My two co-founders and I signed our first company into existence on a hot summer day in 2008. Prior to signing the document, we had to decide what our titles would be. Our lawyer assured us that we could give ourselves any titles we wanted and it would not have an impact on the legal process. We thought it would be fun to sport executive titles, so we each chose a grandiose executive title and then returned to our shared apartment and kept hacking.
After several years at both companies, only the CEO title stuck. Although we remember what job titles we each picked, they ended up being largely unimportant.
Size Does Matter
Organizations give titles to members to help people outside the organization understand who they are speaking with. When you get interviewed for a job, you want to make sure you aren't talking to a sales associate, you want so-and-so from HR. When a member of the press deals with a company, speaking with the CEO lends more weight than if the representative is a summer marketing intern.
But the orienting power of a title breaks down when the organization being represented is small. If you are being interviewed for a position at a 5 person startup, it's less important who you talk to because you can be more certain you are talking to someone of importance. Similarly, if a member of the press talks to one of a three person founding team, it matters less what title they chose and more that they are one of the co-founders.
For small startups, job titles are less important, if not entirely meaningless--except for the title of CEO.
So why does the CEO badge remain important even at a tiny company? At both of my companies, we made it clear to our customers and business partners who we were, and we didn't made any attempts to look larger than we are. So at least in theory, an email from any one of us should have carried equal weight. Internally this was true, but externally, it remained useful to call one person the head honcho. Even in a super-small startup, it helps clarify to outsiders who the organization recognizes as the leader or point of contact.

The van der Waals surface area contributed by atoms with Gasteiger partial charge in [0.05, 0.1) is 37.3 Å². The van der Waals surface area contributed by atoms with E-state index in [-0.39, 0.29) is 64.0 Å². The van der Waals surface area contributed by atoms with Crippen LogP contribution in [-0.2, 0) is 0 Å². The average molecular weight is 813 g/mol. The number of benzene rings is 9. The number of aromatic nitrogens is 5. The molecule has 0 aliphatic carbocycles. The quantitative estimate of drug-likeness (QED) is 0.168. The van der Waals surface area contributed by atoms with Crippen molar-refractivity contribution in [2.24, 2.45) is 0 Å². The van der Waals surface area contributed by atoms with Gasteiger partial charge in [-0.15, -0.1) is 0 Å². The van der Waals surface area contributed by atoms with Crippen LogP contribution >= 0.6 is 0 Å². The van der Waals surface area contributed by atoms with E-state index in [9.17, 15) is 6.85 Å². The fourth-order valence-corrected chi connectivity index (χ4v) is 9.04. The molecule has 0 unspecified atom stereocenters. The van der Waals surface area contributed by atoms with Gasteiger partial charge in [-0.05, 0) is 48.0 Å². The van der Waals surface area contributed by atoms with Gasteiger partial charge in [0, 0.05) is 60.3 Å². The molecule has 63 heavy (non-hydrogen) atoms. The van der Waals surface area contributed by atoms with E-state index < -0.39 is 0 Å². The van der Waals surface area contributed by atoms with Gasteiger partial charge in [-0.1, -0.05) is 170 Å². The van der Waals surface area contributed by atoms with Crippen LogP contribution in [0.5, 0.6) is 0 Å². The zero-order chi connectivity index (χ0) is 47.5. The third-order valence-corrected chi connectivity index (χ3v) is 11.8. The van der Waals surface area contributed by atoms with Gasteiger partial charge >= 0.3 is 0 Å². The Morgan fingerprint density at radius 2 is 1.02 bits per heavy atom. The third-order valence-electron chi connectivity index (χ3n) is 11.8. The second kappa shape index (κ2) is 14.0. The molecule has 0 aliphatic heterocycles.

None of us made business decisions without unanimous consent, we all checked each other's commits, and we all read each other's support emails. But startups deal with thousands of people in their lifespan and it's easier on everybody to avoid explaining egalitarian cooperation and simply point to one guy and say "he's boss."
This doesn't mean, however, that tiny startups can get away without a clear internal division of labor. Titles need not be assigned, but somebody has to know it's their job to file this year's tax return on time. At both of my startups, I was referred to as "head businesser." Nick was a "programmer," and Scott was a "programmer and accountant." The fact that Nick and Scott were labeled CTO and CFO on paper was only superficially important. Their understanding of their roles at the company, however, was of paramount importance.
If you are starting a startup and are wondering whether you and your cofounders should have titles, I would give this simple advice: decide who the CEO is and stop worrying about other three letter acronyms. Incidentally, this is exactly the advice that YCombinator tells it's founders.